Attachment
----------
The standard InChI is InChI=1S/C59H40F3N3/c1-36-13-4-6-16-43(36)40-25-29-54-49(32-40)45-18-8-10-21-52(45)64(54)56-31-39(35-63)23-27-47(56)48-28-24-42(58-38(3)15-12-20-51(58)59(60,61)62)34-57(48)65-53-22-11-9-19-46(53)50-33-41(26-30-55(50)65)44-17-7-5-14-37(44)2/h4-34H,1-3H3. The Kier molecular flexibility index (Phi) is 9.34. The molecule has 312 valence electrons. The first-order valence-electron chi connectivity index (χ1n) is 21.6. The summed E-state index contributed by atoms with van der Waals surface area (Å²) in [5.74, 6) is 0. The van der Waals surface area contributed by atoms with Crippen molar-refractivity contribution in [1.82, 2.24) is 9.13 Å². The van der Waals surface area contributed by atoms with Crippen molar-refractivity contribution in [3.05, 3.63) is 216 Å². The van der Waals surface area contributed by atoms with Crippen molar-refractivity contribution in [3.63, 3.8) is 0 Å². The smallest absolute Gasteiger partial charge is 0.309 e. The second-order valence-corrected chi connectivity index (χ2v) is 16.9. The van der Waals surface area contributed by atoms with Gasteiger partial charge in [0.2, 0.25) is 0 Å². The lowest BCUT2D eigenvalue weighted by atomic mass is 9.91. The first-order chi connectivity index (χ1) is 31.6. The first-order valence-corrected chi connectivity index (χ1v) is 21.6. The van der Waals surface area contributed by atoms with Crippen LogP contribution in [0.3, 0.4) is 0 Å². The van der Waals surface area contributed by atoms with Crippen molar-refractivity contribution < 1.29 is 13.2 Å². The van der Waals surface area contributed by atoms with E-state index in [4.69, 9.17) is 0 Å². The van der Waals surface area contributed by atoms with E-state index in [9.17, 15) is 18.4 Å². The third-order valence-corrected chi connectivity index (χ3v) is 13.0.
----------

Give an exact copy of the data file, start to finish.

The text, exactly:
The standard InChI is InChI=1S/C59H40F3N3/c1-36-13-4-6-16-43(36)40-25-29-54-49(32-40)45-18-8-10-21-52(45)64(54)56-31-39(35-63)23-27-47(56)48-28-24-42(58-38(3)15-12-20-51(58)59(60,61)62)34-57(48)65-53-22-11-9-19-46(53)50-33-41(26-30-55(50)65)44-17-7-5-14-37(44)2/h4-34H,1-3H3. The Kier molecular flexibility index (Phi) is 9.34. The molecule has 312 valence electrons. The first-order valence-electron chi connectivity index (χ1n) is 21.6. The summed E-state index contributed by atoms with van der Waals surface area (Å²) in [5.74, 6) is 0. The van der Waals surface area contributed by atoms with Crippen molar-refractivity contribution in [1.82, 2.24) is 9.13 Å². The van der Waals surface area contributed by atoms with Crippen molar-refractivity contribution in [3.05, 3.63) is 216 Å². The van der Waals surface area contributed by atoms with Crippen molar-refractivity contribution in [3.63, 3.8) is 0 Å². The smallest absolute Gasteiger partial charge is 0.309 e. The second-order valence-corrected chi connectivity index (χ2v) is 16.9. The van der Waals surface area contributed by atoms with Gasteiger partial charge in [0.2, 0.25) is 0 Å². The lowest BCUT2D eigenvalue weighted by atomic mass is 9.91. The first-order chi connectivity index (χ1) is 31.6. The first-order valence-corrected chi connectivity index (χ1v) is 21.6. The van der Waals surface area contributed by atoms with Crippen LogP contribution in [0.3, 0.4) is 0 Å². The van der Waals surface area contributed by atoms with Crippen molar-refractivity contribution < 1.29 is 13.2 Å². The van der Waals surface area contributed by atoms with E-state index in [4.69, 9.17) is 0 Å². The van der Waals surface area contributed by atoms with E-state index in [9.17, 15) is 18.4 Å². The third-order valence-corrected chi connectivity index (χ3v) is 13.0.